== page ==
Now that summertime is in full swing and all the kids are out of school, figuring out what to do with the kids all day can be overwhelming. Should you worry about summer brain drain and give worksheets and lessons throughout the day? Should you sign the kids up for a number of sports and activities to keep them busy? What's the best way to get through summer vacation?
Summer Brain Drain is Real
Plenty of studies have been done on the subject and the results show that kids who aren't learning during the summer can lose up to two months' of school work that teachers end up making up for in the fall. The most common subjects where kids fall behind are reading and math because there are fewer opportunities to practice these skills during the summer, and because these skills require fairly regular use to keep up.
Kids Need a Break
On the other hand, kids need a break. Continual studying can be overwhelming and can lead to missed opportunities to experience all that life has to offer. Education and success are definitely important and should be a priority for your kids throughout their childhood, but eventually landing a great job shouldn't be the driving factor behind every parenting decision.
How, then, can you find the balance between limiting the amount of summer brain drain and giving your kids a full life that isn't solely focused on their eventual adulthood? The first and easiest way is to encourage reading. It seems so simple and it's at the top of every list of summer activities, but only because it is that effective. Try having a regular down time every day where the kids read, and let them read whatever they want - comics, picture books, books below their reading level - it doesn't have to be heavy content for it to be effective.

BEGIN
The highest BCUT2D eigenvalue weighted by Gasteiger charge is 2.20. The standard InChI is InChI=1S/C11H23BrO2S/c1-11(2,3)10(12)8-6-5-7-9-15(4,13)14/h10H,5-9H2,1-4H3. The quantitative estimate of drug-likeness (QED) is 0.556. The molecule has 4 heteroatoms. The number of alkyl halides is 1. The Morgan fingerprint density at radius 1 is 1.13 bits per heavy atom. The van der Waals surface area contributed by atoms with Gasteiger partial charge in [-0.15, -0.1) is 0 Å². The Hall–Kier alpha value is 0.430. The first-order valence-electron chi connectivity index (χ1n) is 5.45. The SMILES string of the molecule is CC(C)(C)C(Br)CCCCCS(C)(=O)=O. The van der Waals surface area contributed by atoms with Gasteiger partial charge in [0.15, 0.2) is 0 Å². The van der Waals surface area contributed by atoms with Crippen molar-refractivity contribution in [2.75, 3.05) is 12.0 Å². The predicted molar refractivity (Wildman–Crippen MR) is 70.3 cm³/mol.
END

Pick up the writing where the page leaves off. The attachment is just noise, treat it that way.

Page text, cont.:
Incorporate Math into Daily Life
Building "math time" into the day doesn't have to look like school. In fact, it can be even better for kids to learn how to apply some of their skills in real-life so they can learn the value of their lessons. Little kids can help you count in the kitchen or count the number of red socks in a load of laundry. Older kids can help you keep a running estimate of the amount you're spending in the grocery cart. Let them estimate the amount of space the Slip 'n Slide will take up and try to find a good spot for it, or host a lemonade stand and tally up profits and expenses.
In other words, it doesn't have to be a worksheet of problems for it to be considered math. Simply asking questions about whatever is going on at the moment will give kids a chance to apply the lessons they have learned.
Plant a Garden
A simple garden gives kids the opportunity to learn so much. From learning about dirt and earthworms to plant cycles to nutrition, a garden is a classroom in itself. Have them help you measure out the space, estimate how many plants to put in, form a hypothesis about the results, and then let them get in and dig around.
Remember: You're Only a Kid Once
I'm sure there are very few adults who wished their parents had considered a six-week summer school course or remember fondly the worksheets they were able to complete over summer vacation. On the other hand, most of us remember vacations, trips to the beach, picnics, and the feeling of freedom that summer gives. Kids also learn a lot by being let out to play, and they learn the kind of social lessons that can't be taught in the classroom or guided by adults. They learn how to work with others, how to trust themselves, how to entertain themselves, and how to keep fit without going to a gym.
Summer brain drain is something that parents should work to minimize, but try not to sacrifice a well-rounded childhood to do it.